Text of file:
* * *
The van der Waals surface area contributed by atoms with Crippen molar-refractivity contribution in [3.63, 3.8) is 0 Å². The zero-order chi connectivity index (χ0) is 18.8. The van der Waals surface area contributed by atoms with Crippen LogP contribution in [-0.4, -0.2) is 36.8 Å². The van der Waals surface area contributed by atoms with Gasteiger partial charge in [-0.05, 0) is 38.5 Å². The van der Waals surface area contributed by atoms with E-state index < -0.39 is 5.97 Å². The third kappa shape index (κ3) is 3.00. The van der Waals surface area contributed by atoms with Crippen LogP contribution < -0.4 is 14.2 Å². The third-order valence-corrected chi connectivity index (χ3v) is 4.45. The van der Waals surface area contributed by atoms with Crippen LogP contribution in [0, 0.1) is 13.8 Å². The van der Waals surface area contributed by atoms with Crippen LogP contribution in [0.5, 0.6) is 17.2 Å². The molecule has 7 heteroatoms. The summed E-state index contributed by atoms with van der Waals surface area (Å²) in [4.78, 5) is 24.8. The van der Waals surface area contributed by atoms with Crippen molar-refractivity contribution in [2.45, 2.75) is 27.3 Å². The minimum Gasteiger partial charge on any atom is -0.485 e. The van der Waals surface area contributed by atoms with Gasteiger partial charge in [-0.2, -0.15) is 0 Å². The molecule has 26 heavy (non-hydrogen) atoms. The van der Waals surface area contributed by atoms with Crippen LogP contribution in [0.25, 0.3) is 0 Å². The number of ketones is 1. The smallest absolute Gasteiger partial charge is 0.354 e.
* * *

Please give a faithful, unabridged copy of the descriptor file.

The van der Waals surface area contributed by atoms with Crippen molar-refractivity contribution in [3.63, 3.8) is 0 Å². The zero-order chi connectivity index (χ0) is 18.8. The van der Waals surface area contributed by atoms with Crippen LogP contribution in [-0.4, -0.2) is 36.8 Å². The van der Waals surface area contributed by atoms with Gasteiger partial charge in [-0.05, 0) is 38.5 Å². The van der Waals surface area contributed by atoms with E-state index < -0.39 is 5.97 Å². The third kappa shape index (κ3) is 3.00. The van der Waals surface area contributed by atoms with Crippen LogP contribution < -0.4 is 14.2 Å². The third-order valence-corrected chi connectivity index (χ3v) is 4.45. The van der Waals surface area contributed by atoms with Crippen LogP contribution in [0, 0.1) is 13.8 Å². The van der Waals surface area contributed by atoms with Crippen LogP contribution in [0.5, 0.6) is 17.2 Å². The molecule has 7 heteroatoms. The summed E-state index contributed by atoms with van der Waals surface area (Å²) in [4.78, 5) is 24.8. The van der Waals surface area contributed by atoms with Crippen molar-refractivity contribution in [2.45, 2.75) is 27.3 Å². The minimum Gasteiger partial charge on any atom is -0.485 e. The van der Waals surface area contributed by atoms with Gasteiger partial charge in [-0.2, -0.15) is 0 Å². The molecule has 26 heavy (non-hydrogen) atoms. The van der Waals surface area contributed by atoms with Crippen LogP contribution in [0.25, 0.3) is 0 Å². The number of ketones is 1. The smallest absolute Gasteiger partial charge is 0.354 e.